Nicky Morgan, who is chair of the Treasury Select Committee, is one of just a few wary government voices on the issue. She has called for Chancellor Philip Hammond to intervene, at least in relation to the backdating of the reassessed rates.
“I certainly support the FSB on this – it can’t be right for businesses to suddenly be asked to find money for something they didn’t know they might be liable for.”
Jacob Rees-Mogg is another Tory who has pushed Hammond to postpone the implementation of any changes to the next Budget, while on the opposition benches Labour shadow business minister Chi Onwurah has said HMRC should stop “targeting the little guy”. Lib-Dem leader Vince Cable has also called the changes unfair, arguing that their backdated application, in particular, is “the last thing” business needs.
Business rates and fairness
Mainstream retailers, which pay the biggest share of business rates, have always led calls for a complete overhaul of the current system, in the main because high street stores face big bills that online retailers with vast warehouses do not have to pay (for example, it’s estimated Amazon’s business rates bill is one sixtieth of Tesco’s).
A report published in 2014 by accountancy firm EY for the British Retail Consortium outlined four alternatives to business rates:
- measuring energy usage rather than property values
- offering discounts for employing workers
- linking business rates to corporation tax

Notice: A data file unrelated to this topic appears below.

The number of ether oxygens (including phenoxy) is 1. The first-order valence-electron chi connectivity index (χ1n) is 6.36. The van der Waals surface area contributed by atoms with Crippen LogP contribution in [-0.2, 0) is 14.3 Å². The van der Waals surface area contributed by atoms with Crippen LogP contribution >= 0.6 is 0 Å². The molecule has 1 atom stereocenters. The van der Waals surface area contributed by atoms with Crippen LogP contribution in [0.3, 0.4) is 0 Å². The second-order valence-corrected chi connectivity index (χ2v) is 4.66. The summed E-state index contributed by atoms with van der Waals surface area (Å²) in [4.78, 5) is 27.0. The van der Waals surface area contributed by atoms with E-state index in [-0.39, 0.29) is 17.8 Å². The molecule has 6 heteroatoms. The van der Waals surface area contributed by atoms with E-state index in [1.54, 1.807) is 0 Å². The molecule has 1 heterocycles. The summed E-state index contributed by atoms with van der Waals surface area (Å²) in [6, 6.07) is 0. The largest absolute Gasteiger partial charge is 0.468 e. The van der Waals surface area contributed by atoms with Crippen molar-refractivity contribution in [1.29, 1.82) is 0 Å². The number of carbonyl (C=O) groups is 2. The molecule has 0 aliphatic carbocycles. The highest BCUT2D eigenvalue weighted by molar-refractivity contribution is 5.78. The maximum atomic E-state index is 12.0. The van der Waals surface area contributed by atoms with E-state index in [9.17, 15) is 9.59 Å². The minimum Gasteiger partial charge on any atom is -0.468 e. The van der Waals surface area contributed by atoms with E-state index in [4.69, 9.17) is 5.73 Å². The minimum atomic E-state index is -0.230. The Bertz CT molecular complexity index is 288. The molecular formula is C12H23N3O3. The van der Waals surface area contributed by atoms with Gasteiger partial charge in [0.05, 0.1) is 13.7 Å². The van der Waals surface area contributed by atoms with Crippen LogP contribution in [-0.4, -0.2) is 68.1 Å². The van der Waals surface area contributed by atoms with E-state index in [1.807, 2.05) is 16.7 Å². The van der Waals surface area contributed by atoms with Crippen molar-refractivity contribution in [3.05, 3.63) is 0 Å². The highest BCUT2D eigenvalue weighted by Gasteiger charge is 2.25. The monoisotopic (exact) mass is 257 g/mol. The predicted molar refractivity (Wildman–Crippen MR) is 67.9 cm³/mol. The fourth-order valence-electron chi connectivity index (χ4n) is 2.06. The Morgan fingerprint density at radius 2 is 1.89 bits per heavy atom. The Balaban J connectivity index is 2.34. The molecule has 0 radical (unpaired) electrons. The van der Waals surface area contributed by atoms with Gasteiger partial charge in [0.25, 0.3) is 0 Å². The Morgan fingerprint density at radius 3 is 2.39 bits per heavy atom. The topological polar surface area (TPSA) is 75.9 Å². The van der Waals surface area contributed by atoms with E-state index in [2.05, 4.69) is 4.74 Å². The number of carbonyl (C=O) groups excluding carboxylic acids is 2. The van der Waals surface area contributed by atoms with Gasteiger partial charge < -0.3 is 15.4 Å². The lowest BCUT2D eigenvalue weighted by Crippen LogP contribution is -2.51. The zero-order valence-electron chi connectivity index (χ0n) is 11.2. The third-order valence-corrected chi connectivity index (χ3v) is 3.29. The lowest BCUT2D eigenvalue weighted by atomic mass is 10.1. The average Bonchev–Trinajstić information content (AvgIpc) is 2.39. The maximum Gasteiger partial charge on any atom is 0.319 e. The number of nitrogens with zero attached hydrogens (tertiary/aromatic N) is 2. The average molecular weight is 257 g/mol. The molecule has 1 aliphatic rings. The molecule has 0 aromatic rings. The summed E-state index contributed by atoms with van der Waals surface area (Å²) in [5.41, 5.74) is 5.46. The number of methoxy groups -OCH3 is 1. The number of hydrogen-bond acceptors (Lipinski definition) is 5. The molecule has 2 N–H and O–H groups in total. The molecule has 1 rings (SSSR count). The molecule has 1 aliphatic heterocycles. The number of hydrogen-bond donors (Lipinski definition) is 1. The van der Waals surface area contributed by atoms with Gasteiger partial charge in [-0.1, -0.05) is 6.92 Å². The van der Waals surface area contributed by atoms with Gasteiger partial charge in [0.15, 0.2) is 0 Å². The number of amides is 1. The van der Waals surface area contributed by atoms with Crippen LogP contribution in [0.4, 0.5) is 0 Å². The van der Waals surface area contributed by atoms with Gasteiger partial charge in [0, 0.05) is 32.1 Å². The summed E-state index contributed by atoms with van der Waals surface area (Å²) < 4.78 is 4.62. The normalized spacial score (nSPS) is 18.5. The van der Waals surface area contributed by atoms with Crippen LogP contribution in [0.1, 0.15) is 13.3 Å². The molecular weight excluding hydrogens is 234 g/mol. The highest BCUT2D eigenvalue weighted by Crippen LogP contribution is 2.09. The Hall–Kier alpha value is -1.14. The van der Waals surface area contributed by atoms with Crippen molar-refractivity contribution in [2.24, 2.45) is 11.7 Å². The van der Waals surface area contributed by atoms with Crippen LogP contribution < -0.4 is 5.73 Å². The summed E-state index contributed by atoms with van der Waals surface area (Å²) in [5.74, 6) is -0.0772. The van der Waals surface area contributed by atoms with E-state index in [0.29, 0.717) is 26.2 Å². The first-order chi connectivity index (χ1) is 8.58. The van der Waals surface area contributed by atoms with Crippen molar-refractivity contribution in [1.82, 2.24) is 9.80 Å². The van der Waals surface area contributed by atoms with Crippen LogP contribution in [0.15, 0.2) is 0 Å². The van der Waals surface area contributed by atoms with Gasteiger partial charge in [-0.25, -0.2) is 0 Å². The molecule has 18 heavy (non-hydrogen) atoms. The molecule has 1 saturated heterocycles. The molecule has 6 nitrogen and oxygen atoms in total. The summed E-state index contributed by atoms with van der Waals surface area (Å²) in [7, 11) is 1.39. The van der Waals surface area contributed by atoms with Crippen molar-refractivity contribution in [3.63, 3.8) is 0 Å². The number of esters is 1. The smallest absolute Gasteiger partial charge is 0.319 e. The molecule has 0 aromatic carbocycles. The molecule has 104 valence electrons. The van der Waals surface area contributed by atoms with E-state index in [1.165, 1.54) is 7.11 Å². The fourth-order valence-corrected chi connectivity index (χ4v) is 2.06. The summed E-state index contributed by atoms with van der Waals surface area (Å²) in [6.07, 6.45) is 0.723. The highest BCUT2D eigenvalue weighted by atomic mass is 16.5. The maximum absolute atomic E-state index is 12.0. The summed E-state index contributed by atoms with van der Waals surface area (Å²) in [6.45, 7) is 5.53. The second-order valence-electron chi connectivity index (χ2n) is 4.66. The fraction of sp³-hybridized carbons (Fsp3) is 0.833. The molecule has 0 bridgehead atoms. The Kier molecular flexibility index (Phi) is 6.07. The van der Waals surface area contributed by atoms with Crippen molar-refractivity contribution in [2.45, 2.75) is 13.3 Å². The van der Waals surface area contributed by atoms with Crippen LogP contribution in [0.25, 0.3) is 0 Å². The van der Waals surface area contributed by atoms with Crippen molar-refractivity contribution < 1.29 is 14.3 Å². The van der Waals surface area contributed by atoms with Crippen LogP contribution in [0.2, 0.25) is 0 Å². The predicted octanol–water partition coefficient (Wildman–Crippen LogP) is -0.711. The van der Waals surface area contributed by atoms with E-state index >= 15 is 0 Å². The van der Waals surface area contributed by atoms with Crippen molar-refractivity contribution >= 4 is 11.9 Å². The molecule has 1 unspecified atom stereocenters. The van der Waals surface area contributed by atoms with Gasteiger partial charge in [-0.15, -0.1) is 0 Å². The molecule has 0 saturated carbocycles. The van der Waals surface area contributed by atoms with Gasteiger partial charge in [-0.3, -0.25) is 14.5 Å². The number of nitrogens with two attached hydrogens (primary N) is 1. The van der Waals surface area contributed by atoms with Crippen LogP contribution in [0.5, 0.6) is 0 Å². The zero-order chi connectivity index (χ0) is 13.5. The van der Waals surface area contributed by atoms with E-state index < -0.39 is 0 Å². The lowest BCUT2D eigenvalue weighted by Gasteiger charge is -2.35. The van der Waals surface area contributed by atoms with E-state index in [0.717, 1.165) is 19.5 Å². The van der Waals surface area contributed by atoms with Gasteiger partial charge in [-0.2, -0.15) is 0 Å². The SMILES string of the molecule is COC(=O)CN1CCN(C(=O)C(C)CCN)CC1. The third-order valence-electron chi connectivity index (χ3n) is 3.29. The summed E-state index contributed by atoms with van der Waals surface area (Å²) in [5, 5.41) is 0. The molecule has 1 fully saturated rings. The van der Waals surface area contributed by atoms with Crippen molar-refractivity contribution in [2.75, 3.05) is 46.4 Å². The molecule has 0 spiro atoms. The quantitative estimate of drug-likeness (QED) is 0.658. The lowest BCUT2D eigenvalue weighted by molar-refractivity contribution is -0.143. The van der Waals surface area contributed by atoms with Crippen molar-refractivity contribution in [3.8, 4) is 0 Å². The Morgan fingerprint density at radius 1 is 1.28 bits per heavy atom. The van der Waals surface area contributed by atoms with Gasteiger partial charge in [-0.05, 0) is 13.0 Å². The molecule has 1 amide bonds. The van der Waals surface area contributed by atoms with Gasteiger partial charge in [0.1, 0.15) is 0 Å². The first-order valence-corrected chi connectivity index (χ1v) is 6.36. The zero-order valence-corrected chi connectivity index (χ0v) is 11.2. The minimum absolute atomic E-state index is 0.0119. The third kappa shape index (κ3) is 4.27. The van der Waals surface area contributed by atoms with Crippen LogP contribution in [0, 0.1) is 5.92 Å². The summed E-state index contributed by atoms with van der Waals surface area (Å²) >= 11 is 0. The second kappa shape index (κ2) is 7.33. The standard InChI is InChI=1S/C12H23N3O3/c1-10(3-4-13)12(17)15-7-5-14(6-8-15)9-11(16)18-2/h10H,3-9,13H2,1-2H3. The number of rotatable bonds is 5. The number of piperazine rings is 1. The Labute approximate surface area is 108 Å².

- changing the existing system by introducing more frequent revaluations
Another idea that was floated last year by former Sainsbury’s boss Justin King was to replace business rates with a sales tax.
But so far there are only tentative signs of the government considering major changes to the long-established business rates model.
In 2016 the then-Chancellor George Osborne announced in the Budget that from 2020 the annual inflation-based increase in business rates would be calculated using the Consumer Prices Index rather than Retail Prices Index. He also proposed more frequent revaluations. But so far no follow-up has ever been published, despite Osborne’s promise.
The problem, perhaps, is that the tax remains one of the Treasury’s biggest and most reliable sources of income – and it is also at the centre of the government’s drive to hand more powers to local authorities. By 2020 some councils will be able to keep 100% of the business rates raised in the local area, against 50% currently.
In the meantime, the VOA has a backlog of more than a quarter of a million appeals against the business rates it has applied – a figure that could well be added to as the staircase tax is rolled out.
Case study: How one business has been hit
Peter Cuddehay owns a printing business and art gallery on Plymouth’s waterfront – but the business is spread across three floors, with the top floor being used for storage. The VOA has assessed the arrangement as constituting two premises, and a backdated bill was recently presented to Cuddehay for £5,000.
Cuddehay says he has paid up for now but is appealing the decision and awaiting a date for his hearing.
“A retrospective action [like this] is outrageous,” he said. “All our plans for investment have gone out of the window. We’ll also have to go back to our landlord and maybe say we don’t need the top-floor storage.”
Have you or your clients been approached by the VOA in respect of your business rates and the division of your premises? Let us know in the comments section if you’d like to share your story.